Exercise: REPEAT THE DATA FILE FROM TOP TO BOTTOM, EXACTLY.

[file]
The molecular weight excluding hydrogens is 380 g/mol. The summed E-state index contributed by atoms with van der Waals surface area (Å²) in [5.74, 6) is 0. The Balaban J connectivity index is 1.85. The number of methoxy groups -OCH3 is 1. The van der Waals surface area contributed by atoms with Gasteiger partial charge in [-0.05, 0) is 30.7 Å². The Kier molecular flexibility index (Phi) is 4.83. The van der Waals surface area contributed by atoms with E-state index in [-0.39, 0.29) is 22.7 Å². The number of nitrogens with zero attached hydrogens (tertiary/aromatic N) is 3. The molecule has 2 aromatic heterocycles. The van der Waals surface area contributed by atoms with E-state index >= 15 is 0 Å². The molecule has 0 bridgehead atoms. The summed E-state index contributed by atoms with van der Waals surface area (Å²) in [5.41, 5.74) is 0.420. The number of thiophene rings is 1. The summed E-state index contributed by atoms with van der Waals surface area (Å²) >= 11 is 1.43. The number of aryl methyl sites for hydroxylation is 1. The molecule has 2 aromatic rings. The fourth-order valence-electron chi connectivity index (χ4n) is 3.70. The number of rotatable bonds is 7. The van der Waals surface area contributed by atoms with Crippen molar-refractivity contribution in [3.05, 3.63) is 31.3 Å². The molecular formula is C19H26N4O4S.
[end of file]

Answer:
The molecular weight excluding hydrogens is 380 g/mol. The summed E-state index contributed by atoms with van der Waals surface area (Å²) in [5.74, 6) is 0. The Balaban J connectivity index is 1.85. The number of methoxy groups -OCH3 is 1. The van der Waals surface area contributed by atoms with Gasteiger partial charge in [-0.05, 0) is 30.7 Å². The Kier molecular flexibility index (Phi) is 4.83. The van der Waals surface area contributed by atoms with E-state index in [-0.39, 0.29) is 22.7 Å². The number of nitrogens with zero attached hydrogens (tertiary/aromatic N) is 3. The molecule has 2 aromatic heterocycles. The van der Waals surface area contributed by atoms with E-state index >= 15 is 0 Å². The molecule has 0 bridgehead atoms. The summed E-state index contributed by atoms with van der Waals surface area (Å²) in [5.41, 5.74) is 0.420. The number of thiophene rings is 1. The summed E-state index contributed by atoms with van der Waals surface area (Å²) >= 11 is 1.43. The number of aryl methyl sites for hydroxylation is 1. The molecule has 2 aromatic rings. The fourth-order valence-electron chi connectivity index (χ4n) is 3.70. The number of rotatable bonds is 7. The van der Waals surface area contributed by atoms with Crippen molar-refractivity contribution in [3.05, 3.63) is 31.3 Å². The molecular formula is C19H26N4O4S.